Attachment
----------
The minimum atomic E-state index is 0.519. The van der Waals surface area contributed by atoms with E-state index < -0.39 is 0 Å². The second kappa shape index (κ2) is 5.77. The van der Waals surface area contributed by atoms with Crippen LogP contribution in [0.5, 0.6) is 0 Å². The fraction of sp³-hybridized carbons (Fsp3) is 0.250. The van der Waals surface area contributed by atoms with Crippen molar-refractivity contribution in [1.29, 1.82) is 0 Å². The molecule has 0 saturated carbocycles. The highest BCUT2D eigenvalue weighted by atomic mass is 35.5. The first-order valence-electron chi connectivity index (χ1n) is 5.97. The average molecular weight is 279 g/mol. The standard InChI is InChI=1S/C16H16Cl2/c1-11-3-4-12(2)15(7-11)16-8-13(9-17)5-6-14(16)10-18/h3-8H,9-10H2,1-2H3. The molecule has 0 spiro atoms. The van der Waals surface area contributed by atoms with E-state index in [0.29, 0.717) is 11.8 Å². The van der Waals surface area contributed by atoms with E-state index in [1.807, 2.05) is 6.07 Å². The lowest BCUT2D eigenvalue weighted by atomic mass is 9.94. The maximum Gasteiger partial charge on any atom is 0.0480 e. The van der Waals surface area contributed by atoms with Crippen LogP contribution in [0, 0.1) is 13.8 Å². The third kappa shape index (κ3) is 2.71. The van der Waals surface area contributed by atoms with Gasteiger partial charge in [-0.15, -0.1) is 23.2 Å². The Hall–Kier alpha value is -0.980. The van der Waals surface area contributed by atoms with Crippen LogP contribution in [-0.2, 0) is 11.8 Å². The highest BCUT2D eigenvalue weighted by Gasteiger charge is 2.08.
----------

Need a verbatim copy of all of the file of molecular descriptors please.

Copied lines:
The minimum atomic E-state index is 0.519. The van der Waals surface area contributed by atoms with E-state index < -0.39 is 0 Å². The second kappa shape index (κ2) is 5.77. The van der Waals surface area contributed by atoms with Crippen LogP contribution in [0.5, 0.6) is 0 Å². The fraction of sp³-hybridized carbons (Fsp3) is 0.250. The van der Waals surface area contributed by atoms with Crippen molar-refractivity contribution in [1.29, 1.82) is 0 Å². The molecule has 0 saturated carbocycles. The highest BCUT2D eigenvalue weighted by atomic mass is 35.5. The first-order valence-electron chi connectivity index (χ1n) is 5.97. The average molecular weight is 279 g/mol. The standard InChI is InChI=1S/C16H16Cl2/c1-11-3-4-12(2)15(7-11)16-8-13(9-17)5-6-14(16)10-18/h3-8H,9-10H2,1-2H3. The molecule has 0 spiro atoms. The van der Waals surface area contributed by atoms with E-state index in [0.29, 0.717) is 11.8 Å². The van der Waals surface area contributed by atoms with E-state index in [1.807, 2.05) is 6.07 Å². The lowest BCUT2D eigenvalue weighted by atomic mass is 9.94. The maximum Gasteiger partial charge on any atom is 0.0480 e. The van der Waals surface area contributed by atoms with Crippen LogP contribution in [0, 0.1) is 13.8 Å². The third kappa shape index (κ3) is 2.71. The van der Waals surface area contributed by atoms with Gasteiger partial charge in [-0.15, -0.1) is 23.2 Å². The Hall–Kier alpha value is -0.980. The van der Waals surface area contributed by atoms with Crippen LogP contribution in [-0.2, 0) is 11.8 Å². The highest BCUT2D eigenvalue weighted by Gasteiger charge is 2.08.